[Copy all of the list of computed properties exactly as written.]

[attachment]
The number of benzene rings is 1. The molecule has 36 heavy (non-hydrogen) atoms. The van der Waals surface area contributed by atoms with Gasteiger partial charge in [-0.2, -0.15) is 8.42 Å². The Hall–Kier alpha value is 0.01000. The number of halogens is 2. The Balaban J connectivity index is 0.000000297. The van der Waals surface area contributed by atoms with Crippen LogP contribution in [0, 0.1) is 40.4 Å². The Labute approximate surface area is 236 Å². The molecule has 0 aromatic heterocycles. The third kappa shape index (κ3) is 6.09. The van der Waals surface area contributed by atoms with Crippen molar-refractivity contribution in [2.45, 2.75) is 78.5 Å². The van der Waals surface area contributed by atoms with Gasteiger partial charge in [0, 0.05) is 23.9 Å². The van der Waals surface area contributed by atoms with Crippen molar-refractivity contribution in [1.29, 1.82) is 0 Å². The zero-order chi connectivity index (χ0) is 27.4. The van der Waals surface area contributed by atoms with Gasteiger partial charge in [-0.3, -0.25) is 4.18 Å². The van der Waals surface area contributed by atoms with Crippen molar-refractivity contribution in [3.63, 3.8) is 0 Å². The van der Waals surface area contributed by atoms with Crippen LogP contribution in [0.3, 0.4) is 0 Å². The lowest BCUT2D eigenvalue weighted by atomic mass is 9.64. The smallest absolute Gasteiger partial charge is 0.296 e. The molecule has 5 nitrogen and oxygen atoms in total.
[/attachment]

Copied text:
The number of benzene rings is 1. The molecule has 36 heavy (non-hydrogen) atoms. The van der Waals surface area contributed by atoms with Gasteiger partial charge in [-0.2, -0.15) is 8.42 Å². The Hall–Kier alpha value is 0.01000. The number of halogens is 2. The Balaban J connectivity index is 0.000000297. The van der Waals surface area contributed by atoms with Crippen LogP contribution in [0, 0.1) is 40.4 Å². The Labute approximate surface area is 236 Å². The molecule has 0 aromatic heterocycles. The third kappa shape index (κ3) is 6.09. The van der Waals surface area contributed by atoms with Crippen molar-refractivity contribution in [2.45, 2.75) is 78.5 Å². The van der Waals surface area contributed by atoms with Gasteiger partial charge in [0, 0.05) is 23.9 Å². The van der Waals surface area contributed by atoms with Crippen molar-refractivity contribution in [1.29, 1.82) is 0 Å². The zero-order chi connectivity index (χ0) is 27.4. The van der Waals surface area contributed by atoms with Gasteiger partial charge in [-0.3, -0.25) is 4.18 Å². The van der Waals surface area contributed by atoms with Crippen molar-refractivity contribution in [3.63, 3.8) is 0 Å². The van der Waals surface area contributed by atoms with Crippen LogP contribution in [0.3, 0.4) is 0 Å². The lowest BCUT2D eigenvalue weighted by atomic mass is 9.64. The smallest absolute Gasteiger partial charge is 0.296 e. The molecule has 5 nitrogen and oxygen atoms in total.